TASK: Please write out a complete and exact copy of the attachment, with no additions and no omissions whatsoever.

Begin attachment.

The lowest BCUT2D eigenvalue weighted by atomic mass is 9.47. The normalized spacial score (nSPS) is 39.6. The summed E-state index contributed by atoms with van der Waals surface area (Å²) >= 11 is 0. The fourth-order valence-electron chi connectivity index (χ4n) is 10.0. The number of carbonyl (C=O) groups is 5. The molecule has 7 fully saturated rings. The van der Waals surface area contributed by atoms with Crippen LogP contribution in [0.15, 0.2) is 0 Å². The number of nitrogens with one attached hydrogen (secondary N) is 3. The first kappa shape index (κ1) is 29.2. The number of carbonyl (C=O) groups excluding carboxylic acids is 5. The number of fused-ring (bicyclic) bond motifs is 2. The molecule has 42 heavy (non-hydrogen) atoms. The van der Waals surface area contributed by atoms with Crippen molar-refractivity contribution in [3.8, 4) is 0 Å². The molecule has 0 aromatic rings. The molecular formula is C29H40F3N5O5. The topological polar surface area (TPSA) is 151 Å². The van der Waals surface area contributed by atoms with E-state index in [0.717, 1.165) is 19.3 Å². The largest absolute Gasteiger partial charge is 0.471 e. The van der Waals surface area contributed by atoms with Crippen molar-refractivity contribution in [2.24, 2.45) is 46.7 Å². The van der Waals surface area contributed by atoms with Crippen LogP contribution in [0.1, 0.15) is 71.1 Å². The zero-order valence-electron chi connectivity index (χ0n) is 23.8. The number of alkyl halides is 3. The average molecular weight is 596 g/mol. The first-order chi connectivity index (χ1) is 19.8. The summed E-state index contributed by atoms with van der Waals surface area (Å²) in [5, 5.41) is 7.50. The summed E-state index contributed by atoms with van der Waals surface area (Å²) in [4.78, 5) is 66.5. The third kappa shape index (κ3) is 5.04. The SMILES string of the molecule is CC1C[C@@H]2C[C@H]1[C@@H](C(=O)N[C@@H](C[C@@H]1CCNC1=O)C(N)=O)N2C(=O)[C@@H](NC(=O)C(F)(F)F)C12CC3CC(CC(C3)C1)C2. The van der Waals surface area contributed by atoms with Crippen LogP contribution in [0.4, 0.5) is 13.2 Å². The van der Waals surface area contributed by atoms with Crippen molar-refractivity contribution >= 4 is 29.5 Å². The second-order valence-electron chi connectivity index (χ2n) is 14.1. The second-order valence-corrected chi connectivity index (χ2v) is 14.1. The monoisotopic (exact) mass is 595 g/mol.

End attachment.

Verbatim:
The lowest BCUT2D eigenvalue weighted by atomic mass is 9.47. The normalized spacial score (nSPS) is 39.6. The summed E-state index contributed by atoms with van der Waals surface area (Å²) >= 11 is 0. The fourth-order valence-electron chi connectivity index (χ4n) is 10.0. The number of carbonyl (C=O) groups is 5. The molecule has 7 fully saturated rings. The van der Waals surface area contributed by atoms with Crippen LogP contribution in [0.15, 0.2) is 0 Å². The number of nitrogens with one attached hydrogen (secondary N) is 3. The first kappa shape index (κ1) is 29.2. The number of carbonyl (C=O) groups excluding carboxylic acids is 5. The number of fused-ring (bicyclic) bond motifs is 2. The molecule has 42 heavy (non-hydrogen) atoms. The van der Waals surface area contributed by atoms with Crippen molar-refractivity contribution in [3.8, 4) is 0 Å². The molecule has 0 aromatic rings. The molecular formula is C29H40F3N5O5. The topological polar surface area (TPSA) is 151 Å². The van der Waals surface area contributed by atoms with E-state index in [0.717, 1.165) is 19.3 Å². The largest absolute Gasteiger partial charge is 0.471 e. The van der Waals surface area contributed by atoms with Crippen molar-refractivity contribution in [2.24, 2.45) is 46.7 Å². The van der Waals surface area contributed by atoms with Crippen LogP contribution in [0.1, 0.15) is 71.1 Å². The zero-order valence-electron chi connectivity index (χ0n) is 23.8. The number of alkyl halides is 3. The average molecular weight is 596 g/mol. The first-order chi connectivity index (χ1) is 19.8. The summed E-state index contributed by atoms with van der Waals surface area (Å²) in [5, 5.41) is 7.50. The summed E-state index contributed by atoms with van der Waals surface area (Å²) in [4.78, 5) is 66.5. The third kappa shape index (κ3) is 5.04. The SMILES string of the molecule is CC1C[C@@H]2C[C@H]1[C@@H](C(=O)N[C@@H](C[C@@H]1CCNC1=O)C(N)=O)N2C(=O)[C@@H](NC(=O)C(F)(F)F)C12CC3CC(CC(C3)C1)C2. The van der Waals surface area contributed by atoms with Crippen LogP contribution in [0.4, 0.5) is 13.2 Å². The van der Waals surface area contributed by atoms with Crippen molar-refractivity contribution >= 4 is 29.5 Å². The second-order valence-electron chi connectivity index (χ2n) is 14.1. The second-order valence-corrected chi connectivity index (χ2v) is 14.1. The monoisotopic (exact) mass is 595 g/mol.